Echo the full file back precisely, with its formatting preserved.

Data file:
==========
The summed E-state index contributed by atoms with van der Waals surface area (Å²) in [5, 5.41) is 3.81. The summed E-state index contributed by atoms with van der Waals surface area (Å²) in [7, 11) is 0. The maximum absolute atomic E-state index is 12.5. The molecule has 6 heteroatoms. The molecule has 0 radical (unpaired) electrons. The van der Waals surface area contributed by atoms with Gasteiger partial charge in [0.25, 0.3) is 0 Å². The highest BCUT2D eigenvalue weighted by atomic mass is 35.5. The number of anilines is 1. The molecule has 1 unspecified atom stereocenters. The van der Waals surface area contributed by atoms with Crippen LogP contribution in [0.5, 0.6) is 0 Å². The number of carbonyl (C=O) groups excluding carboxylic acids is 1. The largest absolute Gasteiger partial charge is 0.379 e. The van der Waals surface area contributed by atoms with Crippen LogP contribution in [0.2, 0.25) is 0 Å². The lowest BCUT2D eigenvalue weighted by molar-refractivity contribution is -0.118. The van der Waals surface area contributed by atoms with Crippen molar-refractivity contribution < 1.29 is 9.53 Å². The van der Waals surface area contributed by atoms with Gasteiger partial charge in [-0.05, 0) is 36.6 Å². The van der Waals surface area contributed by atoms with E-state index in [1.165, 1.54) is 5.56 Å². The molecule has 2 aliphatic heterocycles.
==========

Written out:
The summed E-state index contributed by atoms with van der Waals surface area (Å²) in [5, 5.41) is 3.81. The summed E-state index contributed by atoms with van der Waals surface area (Å²) in [7, 11) is 0. The maximum absolute atomic E-state index is 12.5. The molecule has 6 heteroatoms. The molecule has 0 radical (unpaired) electrons. The van der Waals surface area contributed by atoms with Gasteiger partial charge in [0.25, 0.3) is 0 Å². The highest BCUT2D eigenvalue weighted by atomic mass is 35.5. The number of anilines is 1. The molecule has 1 unspecified atom stereocenters. The van der Waals surface area contributed by atoms with Crippen LogP contribution in [0.5, 0.6) is 0 Å². The number of carbonyl (C=O) groups excluding carboxylic acids is 1. The largest absolute Gasteiger partial charge is 0.379 e. The van der Waals surface area contributed by atoms with Crippen LogP contribution in [0.2, 0.25) is 0 Å². The lowest BCUT2D eigenvalue weighted by molar-refractivity contribution is -0.118. The van der Waals surface area contributed by atoms with Crippen molar-refractivity contribution < 1.29 is 9.53 Å². The van der Waals surface area contributed by atoms with Gasteiger partial charge in [-0.05, 0) is 36.6 Å². The van der Waals surface area contributed by atoms with E-state index in [1.165, 1.54) is 5.56 Å². The molecule has 2 aliphatic heterocycles.